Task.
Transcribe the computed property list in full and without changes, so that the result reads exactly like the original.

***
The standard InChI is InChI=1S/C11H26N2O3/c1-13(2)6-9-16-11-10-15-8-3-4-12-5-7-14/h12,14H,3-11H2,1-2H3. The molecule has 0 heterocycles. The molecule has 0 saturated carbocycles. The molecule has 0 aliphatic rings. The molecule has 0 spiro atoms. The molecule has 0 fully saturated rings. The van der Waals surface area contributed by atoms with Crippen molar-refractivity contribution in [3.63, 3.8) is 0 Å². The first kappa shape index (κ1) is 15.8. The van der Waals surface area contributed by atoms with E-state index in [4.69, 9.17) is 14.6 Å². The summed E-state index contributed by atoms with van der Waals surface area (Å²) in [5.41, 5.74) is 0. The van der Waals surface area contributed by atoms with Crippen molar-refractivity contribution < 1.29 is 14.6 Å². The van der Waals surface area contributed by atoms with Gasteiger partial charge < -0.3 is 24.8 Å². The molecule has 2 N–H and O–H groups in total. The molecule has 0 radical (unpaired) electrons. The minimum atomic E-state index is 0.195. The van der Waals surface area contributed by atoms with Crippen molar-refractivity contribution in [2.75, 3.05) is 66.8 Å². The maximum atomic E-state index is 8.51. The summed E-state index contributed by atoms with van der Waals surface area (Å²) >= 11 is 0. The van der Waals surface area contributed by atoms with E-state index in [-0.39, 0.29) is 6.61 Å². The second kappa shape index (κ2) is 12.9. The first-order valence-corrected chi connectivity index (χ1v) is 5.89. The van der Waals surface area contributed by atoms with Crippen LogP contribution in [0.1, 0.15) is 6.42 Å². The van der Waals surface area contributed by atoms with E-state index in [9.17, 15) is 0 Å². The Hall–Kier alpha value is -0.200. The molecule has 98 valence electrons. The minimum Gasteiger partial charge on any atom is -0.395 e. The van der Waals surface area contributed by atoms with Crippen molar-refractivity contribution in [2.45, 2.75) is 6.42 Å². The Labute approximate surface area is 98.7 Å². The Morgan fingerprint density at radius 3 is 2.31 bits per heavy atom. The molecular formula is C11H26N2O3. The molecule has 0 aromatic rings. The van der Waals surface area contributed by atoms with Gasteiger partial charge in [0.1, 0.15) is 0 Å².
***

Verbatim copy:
The standard InChI is InChI=1S/C11H26N2O3/c1-13(2)6-9-16-11-10-15-8-3-4-12-5-7-14/h12,14H,3-11H2,1-2H3. The molecule has 0 heterocycles. The molecule has 0 saturated carbocycles. The molecule has 0 aliphatic rings. The molecule has 0 spiro atoms. The molecule has 0 fully saturated rings. The van der Waals surface area contributed by atoms with Crippen molar-refractivity contribution in [3.63, 3.8) is 0 Å². The first kappa shape index (κ1) is 15.8. The van der Waals surface area contributed by atoms with E-state index in [4.69, 9.17) is 14.6 Å². The summed E-state index contributed by atoms with van der Waals surface area (Å²) in [5.41, 5.74) is 0. The van der Waals surface area contributed by atoms with Crippen molar-refractivity contribution < 1.29 is 14.6 Å². The van der Waals surface area contributed by atoms with Gasteiger partial charge < -0.3 is 24.8 Å². The molecule has 2 N–H and O–H groups in total. The molecule has 0 radical (unpaired) electrons. The minimum atomic E-state index is 0.195. The van der Waals surface area contributed by atoms with Crippen molar-refractivity contribution in [2.75, 3.05) is 66.8 Å². The maximum atomic E-state index is 8.51. The summed E-state index contributed by atoms with van der Waals surface area (Å²) >= 11 is 0. The van der Waals surface area contributed by atoms with E-state index in [-0.39, 0.29) is 6.61 Å². The second kappa shape index (κ2) is 12.9. The first-order valence-corrected chi connectivity index (χ1v) is 5.89. The van der Waals surface area contributed by atoms with Crippen LogP contribution in [0.1, 0.15) is 6.42 Å². The van der Waals surface area contributed by atoms with E-state index in [9.17, 15) is 0 Å². The Hall–Kier alpha value is -0.200. The molecule has 98 valence electrons. The minimum Gasteiger partial charge on any atom is -0.395 e. The van der Waals surface area contributed by atoms with Crippen molar-refractivity contribution in [2.45, 2.75) is 6.42 Å². The Labute approximate surface area is 98.7 Å². The Morgan fingerprint density at radius 3 is 2.31 bits per heavy atom. The molecular formula is C11H26N2O3. The molecule has 0 aromatic rings. The van der Waals surface area contributed by atoms with Gasteiger partial charge in [0.1, 0.15) is 0 Å².